Under Australian law, consumers are entitled to request a refund if a product – digital or otherwise – has a fault which amounts to a major failure.
The Australian Competition and Consumer Association (ACCC) says Zenimaz acknowledged it likely contravened Australian consumer law by misleading consumers about their rights in relation to Fallout 76.
Consumers complained to the ACCC of being denied a refund for the game despite encountering a variety of faults such as server issues, lagging, graphic and visual problems.
“When a consumer buys a product it comes with automatic consumer guarantees, and retailers must ensure their refunds and returns policies do not misrepresent what the Australian Consumer Law provides,” said ACCC commissioner Sarah Court.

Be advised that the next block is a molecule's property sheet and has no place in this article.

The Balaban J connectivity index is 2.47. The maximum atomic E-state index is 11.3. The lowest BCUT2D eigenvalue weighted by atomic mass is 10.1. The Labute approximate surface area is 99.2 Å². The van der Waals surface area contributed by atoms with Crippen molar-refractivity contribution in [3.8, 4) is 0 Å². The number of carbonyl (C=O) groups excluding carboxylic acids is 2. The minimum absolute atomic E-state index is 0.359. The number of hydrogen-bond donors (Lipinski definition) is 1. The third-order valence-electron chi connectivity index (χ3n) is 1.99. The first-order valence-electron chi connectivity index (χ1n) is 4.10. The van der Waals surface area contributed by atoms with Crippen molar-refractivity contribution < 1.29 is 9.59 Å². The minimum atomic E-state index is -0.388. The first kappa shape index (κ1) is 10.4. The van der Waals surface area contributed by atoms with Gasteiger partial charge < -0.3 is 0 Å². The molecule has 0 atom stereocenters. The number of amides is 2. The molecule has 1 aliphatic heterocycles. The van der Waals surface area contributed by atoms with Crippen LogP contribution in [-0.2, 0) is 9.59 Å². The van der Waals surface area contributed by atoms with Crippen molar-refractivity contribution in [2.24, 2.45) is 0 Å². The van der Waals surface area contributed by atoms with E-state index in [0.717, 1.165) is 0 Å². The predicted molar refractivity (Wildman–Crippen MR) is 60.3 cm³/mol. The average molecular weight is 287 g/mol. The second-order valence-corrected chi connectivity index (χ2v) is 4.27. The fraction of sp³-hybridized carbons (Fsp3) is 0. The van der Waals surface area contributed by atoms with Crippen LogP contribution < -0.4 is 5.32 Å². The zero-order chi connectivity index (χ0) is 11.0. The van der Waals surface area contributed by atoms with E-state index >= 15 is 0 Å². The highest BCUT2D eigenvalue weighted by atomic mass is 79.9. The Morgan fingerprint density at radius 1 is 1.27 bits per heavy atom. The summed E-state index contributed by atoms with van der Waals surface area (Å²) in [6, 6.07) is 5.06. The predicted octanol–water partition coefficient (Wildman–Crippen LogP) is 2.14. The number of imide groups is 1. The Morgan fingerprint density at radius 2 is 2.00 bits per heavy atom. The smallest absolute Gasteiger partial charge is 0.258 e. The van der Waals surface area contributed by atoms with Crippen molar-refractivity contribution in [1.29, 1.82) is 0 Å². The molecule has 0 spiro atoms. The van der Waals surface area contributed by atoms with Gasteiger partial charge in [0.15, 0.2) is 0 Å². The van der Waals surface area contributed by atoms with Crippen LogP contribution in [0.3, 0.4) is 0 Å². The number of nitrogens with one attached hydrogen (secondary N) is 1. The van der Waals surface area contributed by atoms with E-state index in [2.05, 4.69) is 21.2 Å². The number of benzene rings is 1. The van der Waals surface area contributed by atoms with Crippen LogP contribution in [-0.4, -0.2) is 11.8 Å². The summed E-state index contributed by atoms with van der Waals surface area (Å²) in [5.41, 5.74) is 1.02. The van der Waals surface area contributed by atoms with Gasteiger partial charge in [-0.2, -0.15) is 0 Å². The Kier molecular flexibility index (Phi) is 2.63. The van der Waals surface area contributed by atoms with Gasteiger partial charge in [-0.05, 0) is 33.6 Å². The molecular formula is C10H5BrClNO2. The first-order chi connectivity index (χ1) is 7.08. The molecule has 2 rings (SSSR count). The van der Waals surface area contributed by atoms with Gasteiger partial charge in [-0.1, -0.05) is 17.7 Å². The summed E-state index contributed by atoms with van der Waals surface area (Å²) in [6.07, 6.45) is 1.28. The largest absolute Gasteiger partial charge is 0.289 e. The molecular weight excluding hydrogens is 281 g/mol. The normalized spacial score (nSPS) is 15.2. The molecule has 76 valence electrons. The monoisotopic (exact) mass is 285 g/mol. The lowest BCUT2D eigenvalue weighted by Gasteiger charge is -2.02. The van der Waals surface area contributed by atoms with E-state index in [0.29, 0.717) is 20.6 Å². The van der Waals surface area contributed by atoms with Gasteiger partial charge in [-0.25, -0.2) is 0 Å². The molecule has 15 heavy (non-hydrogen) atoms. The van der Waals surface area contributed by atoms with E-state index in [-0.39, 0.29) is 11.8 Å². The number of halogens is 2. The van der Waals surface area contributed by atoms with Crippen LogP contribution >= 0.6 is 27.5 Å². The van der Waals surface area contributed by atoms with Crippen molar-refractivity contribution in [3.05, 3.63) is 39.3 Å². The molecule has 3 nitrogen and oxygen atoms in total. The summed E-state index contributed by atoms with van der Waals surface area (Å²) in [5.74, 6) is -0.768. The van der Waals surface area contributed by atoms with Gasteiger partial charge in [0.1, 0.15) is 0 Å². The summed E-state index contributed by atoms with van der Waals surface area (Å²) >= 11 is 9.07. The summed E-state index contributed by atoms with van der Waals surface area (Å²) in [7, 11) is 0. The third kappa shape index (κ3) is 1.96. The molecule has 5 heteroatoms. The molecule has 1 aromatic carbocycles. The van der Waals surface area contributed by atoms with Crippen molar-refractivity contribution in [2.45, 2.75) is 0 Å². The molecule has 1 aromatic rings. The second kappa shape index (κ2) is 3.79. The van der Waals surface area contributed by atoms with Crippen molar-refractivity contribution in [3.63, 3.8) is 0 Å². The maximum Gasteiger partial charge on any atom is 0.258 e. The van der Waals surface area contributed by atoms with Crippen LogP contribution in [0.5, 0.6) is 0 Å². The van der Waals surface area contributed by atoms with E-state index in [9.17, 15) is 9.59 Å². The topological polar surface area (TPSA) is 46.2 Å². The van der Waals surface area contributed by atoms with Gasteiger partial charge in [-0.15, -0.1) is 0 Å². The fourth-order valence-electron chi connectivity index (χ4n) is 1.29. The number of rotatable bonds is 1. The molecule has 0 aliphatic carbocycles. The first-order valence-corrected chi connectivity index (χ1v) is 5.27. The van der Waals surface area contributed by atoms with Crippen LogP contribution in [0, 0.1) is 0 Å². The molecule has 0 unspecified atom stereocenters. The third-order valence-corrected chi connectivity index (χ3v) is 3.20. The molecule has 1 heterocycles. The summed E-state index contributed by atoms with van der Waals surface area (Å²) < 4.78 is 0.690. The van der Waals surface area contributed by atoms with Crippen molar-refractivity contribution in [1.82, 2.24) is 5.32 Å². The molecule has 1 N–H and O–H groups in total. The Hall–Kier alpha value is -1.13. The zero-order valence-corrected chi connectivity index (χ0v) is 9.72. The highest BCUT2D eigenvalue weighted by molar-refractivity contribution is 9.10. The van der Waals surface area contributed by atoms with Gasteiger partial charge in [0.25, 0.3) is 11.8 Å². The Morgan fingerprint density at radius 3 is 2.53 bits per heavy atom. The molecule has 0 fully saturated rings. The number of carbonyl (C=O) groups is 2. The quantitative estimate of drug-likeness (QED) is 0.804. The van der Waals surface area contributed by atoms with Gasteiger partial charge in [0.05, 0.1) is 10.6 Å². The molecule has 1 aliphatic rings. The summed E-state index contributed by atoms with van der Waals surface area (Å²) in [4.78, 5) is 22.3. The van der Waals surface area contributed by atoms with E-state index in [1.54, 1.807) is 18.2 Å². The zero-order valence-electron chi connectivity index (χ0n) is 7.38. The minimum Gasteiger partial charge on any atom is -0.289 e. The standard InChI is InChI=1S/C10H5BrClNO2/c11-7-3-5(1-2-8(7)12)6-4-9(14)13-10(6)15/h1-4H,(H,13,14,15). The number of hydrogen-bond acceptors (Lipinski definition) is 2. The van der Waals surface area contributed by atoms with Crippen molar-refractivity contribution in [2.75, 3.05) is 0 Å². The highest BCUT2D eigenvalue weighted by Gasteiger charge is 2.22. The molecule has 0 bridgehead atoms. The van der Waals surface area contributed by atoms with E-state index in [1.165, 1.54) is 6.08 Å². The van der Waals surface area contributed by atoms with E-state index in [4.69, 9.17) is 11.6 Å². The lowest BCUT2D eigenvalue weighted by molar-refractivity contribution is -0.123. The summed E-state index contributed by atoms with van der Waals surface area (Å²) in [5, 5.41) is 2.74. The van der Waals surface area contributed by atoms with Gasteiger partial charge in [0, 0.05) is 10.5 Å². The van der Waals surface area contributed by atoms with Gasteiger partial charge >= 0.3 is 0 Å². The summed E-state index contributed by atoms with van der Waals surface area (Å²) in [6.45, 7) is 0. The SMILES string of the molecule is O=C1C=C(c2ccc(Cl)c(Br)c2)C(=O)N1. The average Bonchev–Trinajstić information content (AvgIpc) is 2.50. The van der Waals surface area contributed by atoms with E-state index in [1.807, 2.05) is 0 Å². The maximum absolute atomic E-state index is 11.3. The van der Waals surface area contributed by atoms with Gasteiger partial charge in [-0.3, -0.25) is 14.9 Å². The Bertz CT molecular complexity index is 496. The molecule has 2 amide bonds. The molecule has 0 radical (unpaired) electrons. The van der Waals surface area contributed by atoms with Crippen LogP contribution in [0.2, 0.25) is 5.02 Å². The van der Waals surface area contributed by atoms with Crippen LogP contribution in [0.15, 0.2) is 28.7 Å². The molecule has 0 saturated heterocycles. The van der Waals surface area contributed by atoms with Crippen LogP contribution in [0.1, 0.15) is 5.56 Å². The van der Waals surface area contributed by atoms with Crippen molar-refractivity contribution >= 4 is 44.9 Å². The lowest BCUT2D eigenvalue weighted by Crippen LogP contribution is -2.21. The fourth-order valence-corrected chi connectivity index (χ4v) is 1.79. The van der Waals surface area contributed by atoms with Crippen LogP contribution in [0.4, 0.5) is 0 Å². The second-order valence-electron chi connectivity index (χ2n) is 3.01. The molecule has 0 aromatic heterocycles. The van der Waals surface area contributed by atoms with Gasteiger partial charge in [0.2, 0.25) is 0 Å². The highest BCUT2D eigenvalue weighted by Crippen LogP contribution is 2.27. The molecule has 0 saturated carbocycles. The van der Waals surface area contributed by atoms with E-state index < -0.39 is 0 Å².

“When a consumer has purchased a product that has a fault which amounts to a major failure, the Australian Consumer Law provides them with the right to ask for their choice of either a repair, replacement or refund.”
Zenimax has said it will issue refunds to Fallout 76 users who asked for their money back between November 24, 2018 and June 1, 2019 but have yet to receive it.
It will also update its customer service materials to address the ACCC’s concerns about misrepresentation of consumer guarantee rights.
Bethesda recently introduced a premium subscription model for private servers in Fallout 76. Fallout 1st subscribers can pay $12.99/£11.99 per month or $99/£99.99 annually to play the game solo or with up to seven friends in a private world.